A visit to this Flemish town in Belgium revealed its links with our own history.
The Cathedral’s Treasury houses a marvellous survival from medieval times – a rich red silk chasuble that once belonged to Archbishop Thomas Becket. The chasuble includes a decorative motif of what at first sight looks like a swastika but is, of course, a gammadion (four capital gammas intertwined and a symbol of good fortune – yet still an odd thing to find on such a garment); I know of no other unless you tell me otherwise. The vestment dates from the 1160s when Becket was in exile near to Tournai, with the Cistercians at Pontigny.
A further English ecclesiastical connection with the Belgium town is the fact that Cardinal Wolsey was appointed Administrator of the Diocese of Tournai during the English occupation of the town between 1513 and 1519. A physical reminder of this English presence is Henry VIII’s tower, the last surviving part of the English defensive works around the town. Henry himself visited Tournai in September 1513, a fact commemorated in 2013. However, the most striking piece of history is perhaps that Tournai returned two Members of Parliament to Westminster during this period.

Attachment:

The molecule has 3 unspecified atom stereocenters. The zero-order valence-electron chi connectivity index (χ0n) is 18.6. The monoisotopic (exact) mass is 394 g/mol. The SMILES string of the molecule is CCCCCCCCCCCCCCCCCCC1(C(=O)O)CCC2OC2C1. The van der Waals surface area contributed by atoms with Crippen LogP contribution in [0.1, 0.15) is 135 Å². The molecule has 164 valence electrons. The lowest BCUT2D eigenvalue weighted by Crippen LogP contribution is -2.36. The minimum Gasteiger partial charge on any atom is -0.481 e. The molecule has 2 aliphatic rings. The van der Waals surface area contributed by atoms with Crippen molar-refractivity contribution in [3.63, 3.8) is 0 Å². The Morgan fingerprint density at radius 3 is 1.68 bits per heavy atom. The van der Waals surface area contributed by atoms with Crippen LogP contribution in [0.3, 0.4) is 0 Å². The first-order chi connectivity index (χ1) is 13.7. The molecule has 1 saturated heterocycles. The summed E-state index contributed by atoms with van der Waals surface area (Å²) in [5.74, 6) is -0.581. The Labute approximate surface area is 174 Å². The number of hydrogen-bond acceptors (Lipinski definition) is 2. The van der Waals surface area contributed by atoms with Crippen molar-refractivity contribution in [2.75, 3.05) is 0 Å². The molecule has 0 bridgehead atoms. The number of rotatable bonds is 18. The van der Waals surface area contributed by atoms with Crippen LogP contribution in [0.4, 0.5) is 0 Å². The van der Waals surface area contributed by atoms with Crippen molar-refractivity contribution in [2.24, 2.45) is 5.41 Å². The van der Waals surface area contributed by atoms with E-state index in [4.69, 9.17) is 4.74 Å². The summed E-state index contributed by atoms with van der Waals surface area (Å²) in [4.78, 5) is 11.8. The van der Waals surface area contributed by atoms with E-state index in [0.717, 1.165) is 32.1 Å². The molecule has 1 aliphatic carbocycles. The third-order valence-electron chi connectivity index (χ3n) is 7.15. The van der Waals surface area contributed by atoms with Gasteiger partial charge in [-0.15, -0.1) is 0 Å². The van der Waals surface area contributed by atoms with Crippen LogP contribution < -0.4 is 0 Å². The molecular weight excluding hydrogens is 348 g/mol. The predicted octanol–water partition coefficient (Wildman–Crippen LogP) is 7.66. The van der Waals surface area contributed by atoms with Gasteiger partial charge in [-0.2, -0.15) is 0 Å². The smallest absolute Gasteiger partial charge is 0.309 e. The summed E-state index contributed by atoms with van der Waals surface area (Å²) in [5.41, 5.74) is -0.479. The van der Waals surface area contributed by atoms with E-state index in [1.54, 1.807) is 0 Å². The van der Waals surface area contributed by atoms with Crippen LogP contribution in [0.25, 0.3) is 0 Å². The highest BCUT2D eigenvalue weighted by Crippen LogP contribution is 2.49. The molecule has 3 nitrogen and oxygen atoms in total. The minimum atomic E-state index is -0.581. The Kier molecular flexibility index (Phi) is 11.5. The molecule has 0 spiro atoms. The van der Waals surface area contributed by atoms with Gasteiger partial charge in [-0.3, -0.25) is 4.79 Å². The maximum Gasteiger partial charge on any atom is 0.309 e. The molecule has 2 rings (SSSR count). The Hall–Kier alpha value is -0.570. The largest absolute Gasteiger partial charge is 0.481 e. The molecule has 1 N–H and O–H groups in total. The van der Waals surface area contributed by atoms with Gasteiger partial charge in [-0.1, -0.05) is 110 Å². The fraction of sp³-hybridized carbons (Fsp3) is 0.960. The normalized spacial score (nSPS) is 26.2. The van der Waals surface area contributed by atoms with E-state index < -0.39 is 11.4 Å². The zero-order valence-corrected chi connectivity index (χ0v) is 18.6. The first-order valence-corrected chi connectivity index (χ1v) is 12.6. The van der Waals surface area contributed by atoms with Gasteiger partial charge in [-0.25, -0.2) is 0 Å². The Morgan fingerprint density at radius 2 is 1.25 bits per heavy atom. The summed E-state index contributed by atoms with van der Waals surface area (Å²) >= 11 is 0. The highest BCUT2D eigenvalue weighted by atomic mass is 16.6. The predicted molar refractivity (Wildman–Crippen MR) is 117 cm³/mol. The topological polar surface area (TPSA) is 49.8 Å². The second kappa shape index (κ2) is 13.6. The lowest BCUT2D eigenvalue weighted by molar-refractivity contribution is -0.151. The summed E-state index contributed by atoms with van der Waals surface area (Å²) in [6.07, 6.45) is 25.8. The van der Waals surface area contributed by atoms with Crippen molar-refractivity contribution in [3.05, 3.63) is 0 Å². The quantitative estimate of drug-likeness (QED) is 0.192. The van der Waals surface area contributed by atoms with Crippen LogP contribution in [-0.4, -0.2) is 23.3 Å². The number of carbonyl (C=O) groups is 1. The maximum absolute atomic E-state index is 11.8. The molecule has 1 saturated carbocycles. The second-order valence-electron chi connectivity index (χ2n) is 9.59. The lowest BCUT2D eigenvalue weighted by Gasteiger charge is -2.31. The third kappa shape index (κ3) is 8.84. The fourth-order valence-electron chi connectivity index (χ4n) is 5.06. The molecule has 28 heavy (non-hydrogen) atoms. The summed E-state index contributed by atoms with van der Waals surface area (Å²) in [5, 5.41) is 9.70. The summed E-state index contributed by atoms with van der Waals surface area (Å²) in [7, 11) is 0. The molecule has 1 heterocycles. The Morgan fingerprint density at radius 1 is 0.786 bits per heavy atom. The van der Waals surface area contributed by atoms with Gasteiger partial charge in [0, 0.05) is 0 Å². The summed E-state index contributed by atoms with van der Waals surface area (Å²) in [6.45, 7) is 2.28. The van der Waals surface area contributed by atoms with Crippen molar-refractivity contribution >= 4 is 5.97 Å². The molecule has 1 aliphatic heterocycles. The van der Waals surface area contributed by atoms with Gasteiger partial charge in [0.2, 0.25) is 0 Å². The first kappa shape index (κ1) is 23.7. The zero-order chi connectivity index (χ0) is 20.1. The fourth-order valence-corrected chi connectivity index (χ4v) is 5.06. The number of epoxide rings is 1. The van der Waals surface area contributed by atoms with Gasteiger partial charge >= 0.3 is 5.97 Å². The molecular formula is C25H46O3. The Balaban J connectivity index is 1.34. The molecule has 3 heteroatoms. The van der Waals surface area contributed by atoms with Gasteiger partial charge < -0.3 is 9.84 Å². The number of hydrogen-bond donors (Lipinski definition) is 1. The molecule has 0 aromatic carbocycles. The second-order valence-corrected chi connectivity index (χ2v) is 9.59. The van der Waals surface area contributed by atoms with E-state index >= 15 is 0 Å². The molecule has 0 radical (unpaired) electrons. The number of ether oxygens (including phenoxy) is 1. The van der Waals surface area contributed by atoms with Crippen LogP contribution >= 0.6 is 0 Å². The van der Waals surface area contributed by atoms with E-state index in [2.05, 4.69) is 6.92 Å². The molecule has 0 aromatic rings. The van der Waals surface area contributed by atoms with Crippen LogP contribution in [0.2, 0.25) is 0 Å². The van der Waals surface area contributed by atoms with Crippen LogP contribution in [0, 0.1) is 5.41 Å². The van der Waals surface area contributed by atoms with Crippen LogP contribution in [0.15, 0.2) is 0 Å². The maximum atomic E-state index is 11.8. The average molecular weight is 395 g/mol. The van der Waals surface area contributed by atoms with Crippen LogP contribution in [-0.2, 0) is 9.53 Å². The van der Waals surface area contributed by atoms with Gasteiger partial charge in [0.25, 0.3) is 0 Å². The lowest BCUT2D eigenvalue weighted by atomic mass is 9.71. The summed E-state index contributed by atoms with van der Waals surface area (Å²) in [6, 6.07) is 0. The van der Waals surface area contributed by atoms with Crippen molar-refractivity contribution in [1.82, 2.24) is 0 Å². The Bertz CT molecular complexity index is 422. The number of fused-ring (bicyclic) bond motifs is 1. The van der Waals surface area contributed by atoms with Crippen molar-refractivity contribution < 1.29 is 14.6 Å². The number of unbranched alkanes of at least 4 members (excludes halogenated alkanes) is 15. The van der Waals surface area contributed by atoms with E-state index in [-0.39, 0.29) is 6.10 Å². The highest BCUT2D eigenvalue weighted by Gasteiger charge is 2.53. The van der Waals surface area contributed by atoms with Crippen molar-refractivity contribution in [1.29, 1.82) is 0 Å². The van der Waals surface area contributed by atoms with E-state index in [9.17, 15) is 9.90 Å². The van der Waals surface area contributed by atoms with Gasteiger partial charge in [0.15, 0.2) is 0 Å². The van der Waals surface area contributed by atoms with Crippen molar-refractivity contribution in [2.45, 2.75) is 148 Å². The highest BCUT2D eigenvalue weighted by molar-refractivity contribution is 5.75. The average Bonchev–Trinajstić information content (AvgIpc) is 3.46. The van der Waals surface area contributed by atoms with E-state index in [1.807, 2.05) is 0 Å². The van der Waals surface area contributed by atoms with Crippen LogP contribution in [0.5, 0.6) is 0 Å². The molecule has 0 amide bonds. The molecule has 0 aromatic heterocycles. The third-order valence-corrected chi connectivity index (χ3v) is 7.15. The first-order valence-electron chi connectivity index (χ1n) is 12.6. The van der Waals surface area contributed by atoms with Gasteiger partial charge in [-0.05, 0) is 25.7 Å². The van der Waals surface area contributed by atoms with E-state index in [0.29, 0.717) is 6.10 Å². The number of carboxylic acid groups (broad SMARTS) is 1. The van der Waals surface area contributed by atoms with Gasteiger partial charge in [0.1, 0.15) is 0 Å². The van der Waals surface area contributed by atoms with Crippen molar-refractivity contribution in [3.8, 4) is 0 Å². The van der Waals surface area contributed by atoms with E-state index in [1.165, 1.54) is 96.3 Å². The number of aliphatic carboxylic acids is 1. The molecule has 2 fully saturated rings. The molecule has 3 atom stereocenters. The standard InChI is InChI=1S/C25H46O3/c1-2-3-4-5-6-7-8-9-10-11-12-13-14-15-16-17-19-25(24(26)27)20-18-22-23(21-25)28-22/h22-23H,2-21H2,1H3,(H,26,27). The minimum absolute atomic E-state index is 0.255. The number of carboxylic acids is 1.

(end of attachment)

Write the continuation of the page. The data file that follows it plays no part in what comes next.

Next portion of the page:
Although the English occupation of Tournai was relatively a short one, the history of the town has been one of being a political football between its more powerful neighbours. Politically stability was only reached in 1830 when it became part of the newly created Kingdom of Belgium, where it has remained ever since; Although the French presence is never far away, and a train journey from Lille to Tournai, which my wife and I took, gives absolutely no sense of moving between countries. Perhaps this will change with Brexit.
As a political crossroads, Tournai also became something of a religious one as well during The Reformation and Counter-Reformation in the 16th century. At first the town enthusiastically embraced Protestantism, only for it to be restored to Rome by Spanish force of arms (remember that the Spanish were the rulers in the area of modern day Belgium and Netherlands at the time).
Slightly off main tourist routes Tournai is certainly worth a diversion to see its cathedral, medieval bridge, wonderful art deco houses and to visit its numerous museums.